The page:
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Elliptic disavows WSJ report on Hamas’ crypto fundraising cited by Elizabeth Warren

Elliptic disavows WSJ report on Hamas’ crypto fundraising cited by Elizabeth Warren
Research firm Elliptic says its data on the amount of crypto funding used by Hamas was “misinterpreted.” Credit: A-One Rawan/Shutterstock
  • In an Oct. 10 story, the Wall Street Journal reported that Hamas affiliate Palestinian Islamic Jihad raised more than $90 million in crypto, citing research firm Elliptic.
  • That report was subsequently cited by more than 100 lawmakers calling on President Joe Biden to detail a plan to limit terrorists’ use of crypto.
  • But Elliptic says its data was “misinterpreted,” and there is “no evidence” Palestinian Islamic Jihad raised “close to this amount.”

Wall Street Journal reporters overstated Hamas’ use of crypto in a story cited by more than 100 lawmakers, according to research firm Elliptic, whose data the newspaper relied on in its report.

According to the Journal’s story on Oct. 10, Hamas affiliate Palestinian Islamic Jihad raised “as much as” $93 million in crypto between August 2021 and June of this year, citing an analysis by Elliptic.

Based on the story, lawmakers, led by Senators Elizabeth Warren, a Democrat from Massachusetts, and Roger Marshall, a Republican from Kansas, wrote to the Biden Administration expressing their “grave concerns” and asking the Biden administration to “provide additional details on its plan to prevent the use of crypto for the financing of terrorism.”

But in a blog post published Wednesday afternoon, Elliptic said its analysis never concluded PIJ had raised $93 million.

“There is no evidence to suggest that crypto fundraising has raised anything close to this amount, and data provided by Elliptic and others has been misinterpreted,” the company wrote.

The Wall Street Journal did not immediately return a request for comment Wednesday, nor did the offices of Senators Warren or Marshall.

One of the authors of the story, illicit finance correspondent Ian Talley, took to X on Wednesday to defend his reporting, however.

Quoting from an Elliptic blog post published in July, Talley appeared to suggest the company was walking back conclusions it had in fact earlier reached, owing to pressure from the crypto community.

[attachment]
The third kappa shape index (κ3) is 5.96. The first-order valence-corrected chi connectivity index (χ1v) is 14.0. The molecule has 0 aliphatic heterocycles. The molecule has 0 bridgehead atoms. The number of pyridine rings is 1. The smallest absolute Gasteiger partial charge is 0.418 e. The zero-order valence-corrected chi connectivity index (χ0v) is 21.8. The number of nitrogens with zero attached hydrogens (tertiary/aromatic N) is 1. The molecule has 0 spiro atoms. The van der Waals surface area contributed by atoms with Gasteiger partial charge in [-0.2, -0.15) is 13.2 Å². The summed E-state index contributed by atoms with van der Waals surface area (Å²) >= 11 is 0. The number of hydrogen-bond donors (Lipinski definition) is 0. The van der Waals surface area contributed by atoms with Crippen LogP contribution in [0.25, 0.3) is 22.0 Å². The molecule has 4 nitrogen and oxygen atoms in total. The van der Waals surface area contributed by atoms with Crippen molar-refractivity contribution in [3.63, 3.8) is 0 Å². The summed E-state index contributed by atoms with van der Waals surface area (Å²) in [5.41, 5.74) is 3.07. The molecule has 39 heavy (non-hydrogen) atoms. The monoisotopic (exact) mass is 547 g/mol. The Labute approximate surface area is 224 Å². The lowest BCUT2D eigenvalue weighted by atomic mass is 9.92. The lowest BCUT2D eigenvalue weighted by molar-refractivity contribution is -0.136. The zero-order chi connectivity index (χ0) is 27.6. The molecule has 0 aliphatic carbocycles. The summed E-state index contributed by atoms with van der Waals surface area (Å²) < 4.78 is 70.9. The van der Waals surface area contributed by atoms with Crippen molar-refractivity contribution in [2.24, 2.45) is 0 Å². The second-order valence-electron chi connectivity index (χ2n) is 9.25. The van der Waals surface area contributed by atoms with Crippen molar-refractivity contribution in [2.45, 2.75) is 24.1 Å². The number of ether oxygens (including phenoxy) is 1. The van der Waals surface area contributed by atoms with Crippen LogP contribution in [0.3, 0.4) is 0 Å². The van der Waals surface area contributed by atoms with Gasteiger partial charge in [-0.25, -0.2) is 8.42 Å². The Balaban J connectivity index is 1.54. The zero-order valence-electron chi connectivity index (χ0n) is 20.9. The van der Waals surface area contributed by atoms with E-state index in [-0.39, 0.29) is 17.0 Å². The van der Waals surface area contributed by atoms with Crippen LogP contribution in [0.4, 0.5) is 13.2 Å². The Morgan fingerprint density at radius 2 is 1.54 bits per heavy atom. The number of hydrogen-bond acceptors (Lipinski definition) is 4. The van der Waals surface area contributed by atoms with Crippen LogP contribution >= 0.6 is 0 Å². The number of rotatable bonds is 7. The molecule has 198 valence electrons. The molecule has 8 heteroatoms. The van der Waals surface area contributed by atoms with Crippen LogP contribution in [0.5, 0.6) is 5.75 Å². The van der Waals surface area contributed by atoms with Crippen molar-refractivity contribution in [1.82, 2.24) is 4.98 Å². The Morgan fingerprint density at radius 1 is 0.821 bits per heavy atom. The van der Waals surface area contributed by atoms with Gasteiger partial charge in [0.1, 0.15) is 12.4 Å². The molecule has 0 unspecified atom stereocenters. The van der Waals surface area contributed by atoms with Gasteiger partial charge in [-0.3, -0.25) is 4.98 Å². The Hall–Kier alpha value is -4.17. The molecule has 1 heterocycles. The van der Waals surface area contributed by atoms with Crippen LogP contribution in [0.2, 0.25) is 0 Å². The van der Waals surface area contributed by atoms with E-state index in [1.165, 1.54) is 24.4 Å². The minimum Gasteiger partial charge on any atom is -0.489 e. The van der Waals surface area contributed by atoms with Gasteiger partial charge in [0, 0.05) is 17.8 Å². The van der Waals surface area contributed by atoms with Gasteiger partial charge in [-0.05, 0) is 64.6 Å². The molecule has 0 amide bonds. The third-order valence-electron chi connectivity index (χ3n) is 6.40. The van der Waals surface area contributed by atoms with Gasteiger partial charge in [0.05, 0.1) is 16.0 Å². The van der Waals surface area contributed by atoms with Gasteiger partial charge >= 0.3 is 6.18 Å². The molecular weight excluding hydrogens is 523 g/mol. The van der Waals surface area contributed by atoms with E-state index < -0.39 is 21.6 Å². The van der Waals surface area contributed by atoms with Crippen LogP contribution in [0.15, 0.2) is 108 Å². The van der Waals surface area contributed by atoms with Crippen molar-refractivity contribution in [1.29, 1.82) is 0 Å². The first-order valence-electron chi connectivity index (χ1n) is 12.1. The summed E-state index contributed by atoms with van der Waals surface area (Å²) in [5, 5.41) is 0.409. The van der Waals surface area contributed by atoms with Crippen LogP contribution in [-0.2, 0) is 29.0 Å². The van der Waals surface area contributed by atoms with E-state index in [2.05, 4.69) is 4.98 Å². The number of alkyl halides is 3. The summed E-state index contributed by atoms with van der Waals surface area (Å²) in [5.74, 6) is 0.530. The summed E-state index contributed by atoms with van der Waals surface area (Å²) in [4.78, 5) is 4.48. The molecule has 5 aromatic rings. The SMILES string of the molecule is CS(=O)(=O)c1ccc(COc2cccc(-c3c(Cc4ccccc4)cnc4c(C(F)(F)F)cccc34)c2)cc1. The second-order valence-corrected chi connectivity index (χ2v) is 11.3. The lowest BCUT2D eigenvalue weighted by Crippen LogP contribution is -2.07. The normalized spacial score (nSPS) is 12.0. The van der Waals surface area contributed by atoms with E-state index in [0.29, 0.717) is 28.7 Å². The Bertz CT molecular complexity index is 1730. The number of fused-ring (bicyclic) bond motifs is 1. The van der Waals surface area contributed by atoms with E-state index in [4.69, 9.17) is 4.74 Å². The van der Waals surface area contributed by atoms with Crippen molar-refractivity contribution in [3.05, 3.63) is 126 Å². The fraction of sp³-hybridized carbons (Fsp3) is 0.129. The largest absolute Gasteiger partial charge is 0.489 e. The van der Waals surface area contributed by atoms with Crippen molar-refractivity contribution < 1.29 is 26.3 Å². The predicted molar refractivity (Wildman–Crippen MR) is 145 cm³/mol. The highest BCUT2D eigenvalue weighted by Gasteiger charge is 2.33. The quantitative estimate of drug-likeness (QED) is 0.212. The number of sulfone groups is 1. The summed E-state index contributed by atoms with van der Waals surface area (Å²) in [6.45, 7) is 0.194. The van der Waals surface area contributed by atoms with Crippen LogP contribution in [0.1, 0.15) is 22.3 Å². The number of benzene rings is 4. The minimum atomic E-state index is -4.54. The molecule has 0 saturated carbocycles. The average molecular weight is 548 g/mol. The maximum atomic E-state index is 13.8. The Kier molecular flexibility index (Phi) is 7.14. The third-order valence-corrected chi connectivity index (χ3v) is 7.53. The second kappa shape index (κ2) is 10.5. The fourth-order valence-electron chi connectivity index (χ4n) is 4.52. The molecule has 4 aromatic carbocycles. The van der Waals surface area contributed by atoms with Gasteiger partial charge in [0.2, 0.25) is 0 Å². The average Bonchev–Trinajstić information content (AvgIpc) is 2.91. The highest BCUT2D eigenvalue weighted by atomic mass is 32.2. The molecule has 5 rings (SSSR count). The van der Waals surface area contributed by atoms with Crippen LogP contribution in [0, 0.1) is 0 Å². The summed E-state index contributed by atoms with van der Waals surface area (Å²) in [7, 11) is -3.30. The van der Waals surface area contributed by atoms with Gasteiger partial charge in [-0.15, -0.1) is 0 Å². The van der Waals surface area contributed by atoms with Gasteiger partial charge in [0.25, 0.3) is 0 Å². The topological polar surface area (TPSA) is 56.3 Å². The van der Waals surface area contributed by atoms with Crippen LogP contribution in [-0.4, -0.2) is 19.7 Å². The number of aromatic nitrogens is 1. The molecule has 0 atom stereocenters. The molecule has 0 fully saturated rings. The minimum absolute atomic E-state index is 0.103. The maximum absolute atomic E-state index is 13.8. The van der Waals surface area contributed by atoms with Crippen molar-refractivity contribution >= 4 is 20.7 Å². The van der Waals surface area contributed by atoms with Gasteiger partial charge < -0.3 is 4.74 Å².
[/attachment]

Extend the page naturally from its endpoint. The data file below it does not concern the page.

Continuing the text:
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Challenging the numbers

Elliptic’s disavowal of the Journal’s story came after crypto investor Nic Carter drew attention to the story on X.

Carter pointed to a recent report from Chainalysis, another crypto research firm, which questioned the notion that Hamas had raised millions in crypto. Carter called on Elliptic to comment on the veracity of the Journal’s story.

“Because this letter was signed by fully 20% of US Congress, and the entire thing relies on the WSJ article, and it is directing the national security apparatus against the crypto space, we urgently deserve answers,” Carter wrote.

The Journal’s story cites a blog post published on Elliptic’s website in July. That post detailed the Israeli government’s July seizure of crypto wallets linked to Palestinian Islamic Jihad.

Palestinian Islamic Jihad is the second-largest armed group in Gaza, according to the Guardian, and its fighters took part in the Oct. 7 invasion of Israel that left hundreds of Israelis dead and precipitated the current war.

In that post, Elliptic said the seizure was the ”second largest terrorism-related crypto order to date” and “particularly significant.”

“Iran’s heavy engagement with cryptoassets to bypass sanctions may partially explain these amounts,” Elliptic wrote at the time.

On Wednesday, the company appeared to downplay those statements.

“Elliptic analysis of the wallets seized by [Israel] shows that these wallets received transactions totalling just over $93 million between 2020 and 2023,” Elliptic wrote Wednesday. “As we made clear in our research, in no way does this mean that PIJ had ‘raised’ all of these funds or that they even all belonged to PIJ.”

While terrorists do use crypto, “the amounts involved are tiny relative to other funding sources,” Elliptic said.

The Journal’s story also cited analysis from BitOK, an Israeli research firm, which found that “wallets connected to Hamas” received more than $40 million in crypto in the same two-year period.

In a statement posted to Twitter, BitOK said it, too, had relied on information in Israeli seizure orders. But it didn’t explicitly reject the Journal’s conclusions, as Elliptic had.

“We understand the importance of ensuring accuracy in such matters, and we take into account that not all funds circulating through these addresses can be linked to terrorism,” BitOK said.

Aleks Gilbert is DL News’ New York-based DeFi Correspondent. Reach out to him with tips at